Jan. 10 (Bloomberg) -- Eastman Kodak Co., the unprofitable 131-year-old imaging company, adjusted its management structure and created a chief operating office to reduce costs as its sales decline and cash reserves dwindle. The stock soared.
The chief operating office will be led by Philip Faraci and Laura Quatela, both presidents at Rochester, New York-based Kodak. Faraci will focus on the commercial segment and sales and regional operations, and Quatela will focus on the consumer segment and certain corporate functions, Kodak said today.
Kodak has struggled since demand for photographic film began evaporating as the world embraced digital cameras. Chief Executive Officer Antonio Perez, who took the helm in 2005, bet a turnaround on digital printers for publishers, packagers, advertisers and households. The company is weighing options including a bankruptcy filing, three people familiar with the matter said in September.
“This changes nothing,” said Amer Tiwana, an analyst at CRT Capital Group LLC in Stamford, Connecticut. “They haven’t provided any specifics around what kind of financial benefit this will yield.”
Faraci, president and chief operating officer since 2007, and Quatela, the company’s former general counsel who was last month named as a second president, both report to Perez.
Kodak rose 50 percent to 60 cents at the close in New York, the biggest gain in three months. The stock declined 88 percent last year.
The new commercial and consumer segments replace a previous business structure consisting of three divisions: graphic communications; consumer digital imaging; and film, photofinishing and entertainment.
Kodak isn’t releasing cost-cutting targets from the changes, said Christopher Veronda, a company spokesman. Further adjustments are planned, he said.
“It came out of our strategic reviews, the idea that a new streamlined structure would be helpful to the company,” Veronda said. “We’ll continue to look for opportunities, and this can be a means to help accelerate an improved structure.”
Kodak’s cash and equivalents fell to $862 million at the end of its third quarter from $1.4 billion a year earlier. The company is scheduled to report fourth-quarter results Jan. 26.
Perez is seeking to raise cash by selling a portfolio of more than 1,100 digital imaging patents, and some other business units, while pursuing royalties from Apple Inc. and Research In Motion Ltd.
The company may file for bankruptcy protection by early February if it can’t sell digital patents, the Wall Street Journal reported Jan. 4, citing people familiar with the matter. Kodak declined to comment on market rumors and speculation last week.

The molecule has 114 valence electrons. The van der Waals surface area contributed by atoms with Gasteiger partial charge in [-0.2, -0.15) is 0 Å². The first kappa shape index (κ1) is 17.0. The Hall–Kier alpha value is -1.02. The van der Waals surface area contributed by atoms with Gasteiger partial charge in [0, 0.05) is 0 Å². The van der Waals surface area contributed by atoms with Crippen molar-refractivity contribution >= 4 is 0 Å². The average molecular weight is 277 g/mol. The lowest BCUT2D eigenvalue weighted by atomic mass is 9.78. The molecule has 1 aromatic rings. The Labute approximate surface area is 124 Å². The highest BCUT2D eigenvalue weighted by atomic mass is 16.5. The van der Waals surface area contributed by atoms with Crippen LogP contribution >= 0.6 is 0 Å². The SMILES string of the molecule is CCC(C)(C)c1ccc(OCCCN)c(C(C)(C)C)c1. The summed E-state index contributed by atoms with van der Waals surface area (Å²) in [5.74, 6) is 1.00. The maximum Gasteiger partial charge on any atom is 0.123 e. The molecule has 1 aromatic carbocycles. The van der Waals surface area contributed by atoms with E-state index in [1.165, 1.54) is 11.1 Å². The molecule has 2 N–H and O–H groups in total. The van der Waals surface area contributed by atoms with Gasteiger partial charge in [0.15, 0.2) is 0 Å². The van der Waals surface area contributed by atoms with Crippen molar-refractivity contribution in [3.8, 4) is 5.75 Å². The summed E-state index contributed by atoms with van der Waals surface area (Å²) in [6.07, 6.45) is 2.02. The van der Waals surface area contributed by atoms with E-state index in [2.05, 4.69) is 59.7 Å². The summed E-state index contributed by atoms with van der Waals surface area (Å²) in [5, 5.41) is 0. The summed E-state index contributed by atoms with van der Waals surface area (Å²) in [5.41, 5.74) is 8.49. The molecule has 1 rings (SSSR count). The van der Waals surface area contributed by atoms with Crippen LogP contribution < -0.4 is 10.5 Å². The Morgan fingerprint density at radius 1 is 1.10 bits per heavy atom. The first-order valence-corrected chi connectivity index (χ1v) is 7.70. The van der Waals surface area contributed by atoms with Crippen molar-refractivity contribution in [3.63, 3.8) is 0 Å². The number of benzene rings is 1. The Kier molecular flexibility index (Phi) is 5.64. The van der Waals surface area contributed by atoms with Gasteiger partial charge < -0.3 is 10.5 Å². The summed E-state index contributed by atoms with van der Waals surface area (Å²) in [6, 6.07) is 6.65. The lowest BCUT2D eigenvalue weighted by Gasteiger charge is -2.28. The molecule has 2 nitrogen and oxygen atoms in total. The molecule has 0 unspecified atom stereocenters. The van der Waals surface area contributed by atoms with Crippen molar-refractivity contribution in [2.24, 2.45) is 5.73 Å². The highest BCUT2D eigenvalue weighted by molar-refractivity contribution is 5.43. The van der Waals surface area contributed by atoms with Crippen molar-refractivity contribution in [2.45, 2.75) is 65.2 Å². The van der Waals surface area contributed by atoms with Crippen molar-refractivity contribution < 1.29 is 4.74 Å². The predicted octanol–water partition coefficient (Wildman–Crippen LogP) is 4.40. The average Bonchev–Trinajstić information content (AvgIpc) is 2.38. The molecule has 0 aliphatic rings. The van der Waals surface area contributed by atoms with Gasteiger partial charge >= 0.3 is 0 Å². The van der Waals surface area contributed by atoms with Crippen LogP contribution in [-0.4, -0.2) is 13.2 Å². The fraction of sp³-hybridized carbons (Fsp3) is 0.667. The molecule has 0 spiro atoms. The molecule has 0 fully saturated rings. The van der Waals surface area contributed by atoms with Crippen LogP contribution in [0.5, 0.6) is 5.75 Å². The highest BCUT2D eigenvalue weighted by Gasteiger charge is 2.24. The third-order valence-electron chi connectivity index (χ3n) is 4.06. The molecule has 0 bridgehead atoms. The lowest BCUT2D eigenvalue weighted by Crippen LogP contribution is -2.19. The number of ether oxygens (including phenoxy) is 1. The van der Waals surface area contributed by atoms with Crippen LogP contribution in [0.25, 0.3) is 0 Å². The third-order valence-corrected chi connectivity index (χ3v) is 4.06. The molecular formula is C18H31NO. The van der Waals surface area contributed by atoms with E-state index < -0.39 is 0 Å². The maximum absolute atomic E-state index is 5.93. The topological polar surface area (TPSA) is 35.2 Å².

Moody’s Investors Service Jan. 5 cut ratings on about $1 billion of Kodak’s debt with a negative outlook, citing “a heightened probability of a bankruptcy” as liquidity deteriorates, making the patent sales effort more challenging.
That same day, the sole equity analyst to recommend buying Kodak shares cut his rating to hold. The analyst, Mark Kaufman of Rafferty Capital Markets, also lowered his price target to $2.75 from $5.50, citing uncertain timing of patent sales and “potential for strategic Chapter 11 reorganization.”
In September, after the report by Bloomberg News about Kodak weighing options, the company issued a statement saying it has “no intention of filing for bankruptcy” and that it was pursuing patent sales.
The New York Stock Exchange Jan. 3 warned Kodak it needs to get its share price back above $1 within six months to continue trading, under listing standards rules.
Three board members resigned last month: Laura D. Tyson, a director since 1997, and Adam H. Clammer and Herald Y. Chen, two directors from private-equity firm KKR & Co. who were elected in September 2009. Communications chief Gerard Meuchner left the company “to accept another opportunity,” Kodak said Jan. 5.
With each development, pressure has increased “to say something, that they’re still alive and kicking,” CRT’s Tiwana said. “There’s no magic wand that you can wave and make things better overnight.”
Kodak is counting on winning a U.S. International Trade Commission case to help extract about $1 billion in licensing fees from Apple and RIM. Kodak claims the companies’ camera-wielding devices infringed on its image-preview technology.
After earlier ITC delays, Judge Thomas Pender extended until May 21 his decision on the camera company’s claims. The target date to complete the entire case is Sept. 21, Pender said in December.
Kodak was founded by George Eastman, who developed a method for dry-plate photography before introducing the Kodak camera in 1888, according to the company’s website. It went on to invent film enabling Thomas Edison to develop the motion picture camera, Brownie cameras and Kodachrome film.
The company also invented the first digital camera in 1975, which it shelved because it would threaten its lucrative film business, Perez said in a March interview.
Before Kodak, Perez spent 25 years at Hewlett-Packard Co., helping develop inkjet printers.
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